I get the gentle reminders, the emails, the comments in conversation. I hear them and I feel kinda guilty. I sit in front of my keyboard, the ragged notes hastily jotted down in the ICU by my side, and I try to describe the experience I had in the Underworld on December 28th.
Part of the problem is that I’m still remembering, bits and pieces hit me at the oddest times. I’ll be drifting off in thought and then another memory, in full technicolor, will hit me, one that I haven’t had before. I try to write it all down, try to make it fit into clunky, odd looking words, for myself if for nothing else.
The first challenge, I recently figured out with help from my friend Hugh (a wonderful writer and poet in his own right) is that there is no narrative to my experience. I cannot draw a timeline in which things happened in a precise order. I can try to force the images, the blocks, the pieces of patchwork into some sort of made up fictional narrative, but it doesn’t seem to want to be locked down like that. How does one tell a story without the sense of linear time?
Secondly, as I’ve said before, parts of it are deeply personal. It would take me more paragraphs to explain some of the symbols and images I saw, because you don’t live in my head, know my entire life story, or have the same reaction to certain archetypes/images/thoughts/feelings as I. It don’t know if the story wants to be weighed down in lots of explanations and footnotes, because it loses something in the process.
I don’t feel ready. One of the bigger messages I got is that this is a year of contemplation, and it may be that I’m supposed to go over these notes, try to recreate all the little scenes and memories over a much longer period of time. I am pretty certain some things that I remember will only make sense once I’ve had a chance to go a little further in this journey, like when an author drops a seemingly random piece of information about a character in chapter 2, never mentions it again, and yet it’s that tiny little factoid that solves the whole plot. In some ways, part of me is still down there, sitting on a rock having a big think, hoping that if I give it more time to marinate, it will make better sense to me.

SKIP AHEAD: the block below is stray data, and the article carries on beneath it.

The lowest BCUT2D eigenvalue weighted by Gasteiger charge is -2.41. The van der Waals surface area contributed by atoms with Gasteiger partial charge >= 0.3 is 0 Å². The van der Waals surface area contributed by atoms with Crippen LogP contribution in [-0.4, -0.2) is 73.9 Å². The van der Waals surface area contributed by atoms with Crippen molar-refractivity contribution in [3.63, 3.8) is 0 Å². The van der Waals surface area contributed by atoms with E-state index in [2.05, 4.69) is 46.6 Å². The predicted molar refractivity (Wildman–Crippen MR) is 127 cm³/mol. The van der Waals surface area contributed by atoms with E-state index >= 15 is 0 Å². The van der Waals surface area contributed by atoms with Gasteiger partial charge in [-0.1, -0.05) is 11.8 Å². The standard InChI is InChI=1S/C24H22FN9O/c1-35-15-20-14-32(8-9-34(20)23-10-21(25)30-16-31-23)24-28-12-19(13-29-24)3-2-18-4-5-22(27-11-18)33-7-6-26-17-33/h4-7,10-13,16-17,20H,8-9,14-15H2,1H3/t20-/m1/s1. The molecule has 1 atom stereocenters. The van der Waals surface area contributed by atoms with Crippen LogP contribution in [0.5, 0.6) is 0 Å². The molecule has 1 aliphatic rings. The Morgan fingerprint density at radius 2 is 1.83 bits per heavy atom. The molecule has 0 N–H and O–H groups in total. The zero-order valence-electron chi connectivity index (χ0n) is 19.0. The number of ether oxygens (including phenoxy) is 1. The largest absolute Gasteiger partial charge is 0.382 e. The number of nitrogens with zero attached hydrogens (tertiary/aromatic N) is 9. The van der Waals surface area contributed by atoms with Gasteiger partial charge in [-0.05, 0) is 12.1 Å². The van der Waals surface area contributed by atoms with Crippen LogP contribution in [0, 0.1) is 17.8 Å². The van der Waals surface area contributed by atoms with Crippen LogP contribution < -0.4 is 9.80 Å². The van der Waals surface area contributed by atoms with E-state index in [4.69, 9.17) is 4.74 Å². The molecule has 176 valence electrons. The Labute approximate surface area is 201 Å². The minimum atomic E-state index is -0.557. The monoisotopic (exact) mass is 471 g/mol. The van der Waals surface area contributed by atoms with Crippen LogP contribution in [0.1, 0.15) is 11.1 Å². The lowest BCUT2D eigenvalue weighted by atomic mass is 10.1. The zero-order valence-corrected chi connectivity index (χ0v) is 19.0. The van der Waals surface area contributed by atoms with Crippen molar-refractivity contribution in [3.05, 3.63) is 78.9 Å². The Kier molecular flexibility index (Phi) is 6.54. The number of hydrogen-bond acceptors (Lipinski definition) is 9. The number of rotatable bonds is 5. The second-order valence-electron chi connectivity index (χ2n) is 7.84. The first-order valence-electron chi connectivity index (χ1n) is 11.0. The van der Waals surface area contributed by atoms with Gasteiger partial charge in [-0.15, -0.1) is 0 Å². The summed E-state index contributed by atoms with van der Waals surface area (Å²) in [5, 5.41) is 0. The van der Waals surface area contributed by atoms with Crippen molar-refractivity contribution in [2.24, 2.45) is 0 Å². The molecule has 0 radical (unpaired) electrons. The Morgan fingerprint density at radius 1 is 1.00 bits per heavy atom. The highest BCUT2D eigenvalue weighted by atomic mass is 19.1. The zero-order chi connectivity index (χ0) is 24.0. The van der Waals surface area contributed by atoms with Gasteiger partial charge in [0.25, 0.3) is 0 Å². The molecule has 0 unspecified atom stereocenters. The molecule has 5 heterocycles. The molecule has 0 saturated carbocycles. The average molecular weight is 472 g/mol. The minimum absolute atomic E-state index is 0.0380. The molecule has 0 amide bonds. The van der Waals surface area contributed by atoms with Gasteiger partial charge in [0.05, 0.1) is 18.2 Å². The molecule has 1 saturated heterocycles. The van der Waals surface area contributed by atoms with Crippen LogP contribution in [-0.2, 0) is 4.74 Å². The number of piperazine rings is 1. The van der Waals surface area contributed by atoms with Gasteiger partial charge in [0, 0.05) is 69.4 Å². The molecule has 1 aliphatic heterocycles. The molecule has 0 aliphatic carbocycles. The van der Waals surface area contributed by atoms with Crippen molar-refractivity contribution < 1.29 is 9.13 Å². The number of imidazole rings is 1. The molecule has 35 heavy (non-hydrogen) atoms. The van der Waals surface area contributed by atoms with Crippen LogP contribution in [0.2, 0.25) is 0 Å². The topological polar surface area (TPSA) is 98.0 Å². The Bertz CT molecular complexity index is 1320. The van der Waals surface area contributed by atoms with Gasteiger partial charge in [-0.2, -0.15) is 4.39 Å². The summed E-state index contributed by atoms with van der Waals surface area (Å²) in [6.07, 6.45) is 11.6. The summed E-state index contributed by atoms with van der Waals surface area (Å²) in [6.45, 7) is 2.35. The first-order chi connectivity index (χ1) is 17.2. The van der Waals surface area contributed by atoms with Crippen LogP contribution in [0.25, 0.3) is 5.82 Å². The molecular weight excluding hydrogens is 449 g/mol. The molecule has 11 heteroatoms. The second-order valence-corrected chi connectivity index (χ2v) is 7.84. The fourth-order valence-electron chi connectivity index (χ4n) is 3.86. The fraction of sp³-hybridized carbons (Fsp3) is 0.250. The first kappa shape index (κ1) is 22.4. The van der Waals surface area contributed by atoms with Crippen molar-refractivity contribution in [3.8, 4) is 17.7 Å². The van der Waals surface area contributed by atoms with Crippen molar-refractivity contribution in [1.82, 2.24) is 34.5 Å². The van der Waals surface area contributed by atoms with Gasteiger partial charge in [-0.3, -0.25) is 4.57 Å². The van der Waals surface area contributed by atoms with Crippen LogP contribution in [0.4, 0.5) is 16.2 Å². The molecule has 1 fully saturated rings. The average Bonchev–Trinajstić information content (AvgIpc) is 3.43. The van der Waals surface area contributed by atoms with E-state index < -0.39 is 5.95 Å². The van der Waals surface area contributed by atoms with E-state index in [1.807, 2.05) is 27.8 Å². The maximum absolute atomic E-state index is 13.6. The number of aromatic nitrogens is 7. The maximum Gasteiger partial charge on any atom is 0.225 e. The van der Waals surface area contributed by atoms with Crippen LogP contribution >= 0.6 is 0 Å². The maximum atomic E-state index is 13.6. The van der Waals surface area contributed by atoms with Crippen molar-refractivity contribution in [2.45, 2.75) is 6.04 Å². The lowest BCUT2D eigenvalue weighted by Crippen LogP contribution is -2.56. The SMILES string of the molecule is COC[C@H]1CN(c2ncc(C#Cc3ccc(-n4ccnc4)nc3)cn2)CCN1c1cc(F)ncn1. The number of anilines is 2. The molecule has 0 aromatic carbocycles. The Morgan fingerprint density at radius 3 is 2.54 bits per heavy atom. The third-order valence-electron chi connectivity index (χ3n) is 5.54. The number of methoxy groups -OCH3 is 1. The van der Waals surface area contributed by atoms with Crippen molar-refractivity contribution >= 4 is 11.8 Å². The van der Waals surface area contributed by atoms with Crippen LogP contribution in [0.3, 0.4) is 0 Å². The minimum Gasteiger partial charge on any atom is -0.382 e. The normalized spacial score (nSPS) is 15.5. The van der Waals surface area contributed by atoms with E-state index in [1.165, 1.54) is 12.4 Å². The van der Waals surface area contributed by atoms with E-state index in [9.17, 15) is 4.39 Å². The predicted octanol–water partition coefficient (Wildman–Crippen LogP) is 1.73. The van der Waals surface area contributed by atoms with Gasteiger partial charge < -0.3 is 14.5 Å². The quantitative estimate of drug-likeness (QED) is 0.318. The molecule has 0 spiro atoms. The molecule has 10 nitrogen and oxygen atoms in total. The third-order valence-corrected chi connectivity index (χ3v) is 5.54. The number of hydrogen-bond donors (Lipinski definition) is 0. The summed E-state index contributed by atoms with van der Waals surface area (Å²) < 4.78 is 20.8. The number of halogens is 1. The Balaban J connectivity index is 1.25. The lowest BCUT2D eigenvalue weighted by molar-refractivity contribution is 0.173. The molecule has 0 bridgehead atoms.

I feel like I owe you a story, something, some piece of wisdom that came from my experience. So here’s something I feel like I can talk about, but ask me any questions and I’m likely to crumble.
Everything is a choice, she whispers. So many people, especially those ‘spirit worker’ friends of yours, makes everything in their life out to be an absolute, it must be this way, the Gods told me so. They speak of it as though this life was thrust upon them and now they’re just following orders. You can always say no. You can always walk away. At any point in time, if you are doing something, anything, and someone asks you why you are doing it, you should be able to tell them about your choice. Not all choices are fabulous and wonderful; sometimes the right or best choice is the drudgery and the discomfort. But it’s still a choice, still something that you made a conscious decision to do. Every single day, you choose to go to work, because you think if you don’t you’ll lose your job and go broke and be homeless and eventually die of starvation. You create this future in your head where the only right answer is the one you’ve chosen, and every other option ends in ruin. But how do you know that if you take today off, you might just run into someone at the Starbucks who’s looking for a new such-and-so, making twice as much money as you’re making now, in a part of the country you’ve always dreamed of living in?